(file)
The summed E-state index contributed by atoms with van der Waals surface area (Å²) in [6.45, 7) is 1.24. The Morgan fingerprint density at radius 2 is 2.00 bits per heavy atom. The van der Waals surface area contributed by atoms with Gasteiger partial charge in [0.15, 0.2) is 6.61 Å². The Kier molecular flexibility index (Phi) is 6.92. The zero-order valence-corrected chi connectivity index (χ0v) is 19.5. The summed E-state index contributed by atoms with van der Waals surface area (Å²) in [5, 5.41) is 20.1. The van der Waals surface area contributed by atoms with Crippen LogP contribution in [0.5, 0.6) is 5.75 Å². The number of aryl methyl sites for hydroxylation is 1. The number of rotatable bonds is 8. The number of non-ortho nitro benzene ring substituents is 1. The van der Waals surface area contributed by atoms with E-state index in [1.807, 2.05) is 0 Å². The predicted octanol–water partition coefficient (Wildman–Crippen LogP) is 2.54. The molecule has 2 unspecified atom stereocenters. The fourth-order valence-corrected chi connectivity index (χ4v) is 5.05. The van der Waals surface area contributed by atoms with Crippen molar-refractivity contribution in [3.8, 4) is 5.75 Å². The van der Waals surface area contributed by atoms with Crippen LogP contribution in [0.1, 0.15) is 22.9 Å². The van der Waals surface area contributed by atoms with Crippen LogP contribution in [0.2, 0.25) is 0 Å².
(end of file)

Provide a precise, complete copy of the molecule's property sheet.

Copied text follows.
The summed E-state index contributed by atoms with van der Waals surface area (Å²) in [6.45, 7) is 1.24. The Morgan fingerprint density at radius 2 is 2.00 bits per heavy atom. The van der Waals surface area contributed by atoms with Gasteiger partial charge in [0.15, 0.2) is 6.61 Å². The Kier molecular flexibility index (Phi) is 6.92. The zero-order valence-corrected chi connectivity index (χ0v) is 19.5. The summed E-state index contributed by atoms with van der Waals surface area (Å²) in [5, 5.41) is 20.1. The van der Waals surface area contributed by atoms with Crippen LogP contribution in [0.5, 0.6) is 5.75 Å². The number of aryl methyl sites for hydroxylation is 1. The number of rotatable bonds is 8. The number of non-ortho nitro benzene ring substituents is 1. The van der Waals surface area contributed by atoms with E-state index in [1.807, 2.05) is 0 Å². The predicted octanol–water partition coefficient (Wildman–Crippen LogP) is 2.54. The molecule has 2 unspecified atom stereocenters. The fourth-order valence-corrected chi connectivity index (χ4v) is 5.05. The van der Waals surface area contributed by atoms with Crippen molar-refractivity contribution in [3.8, 4) is 5.75 Å². The van der Waals surface area contributed by atoms with Crippen LogP contribution in [0.1, 0.15) is 22.9 Å². The van der Waals surface area contributed by atoms with Crippen LogP contribution in [0.2, 0.25) is 0 Å².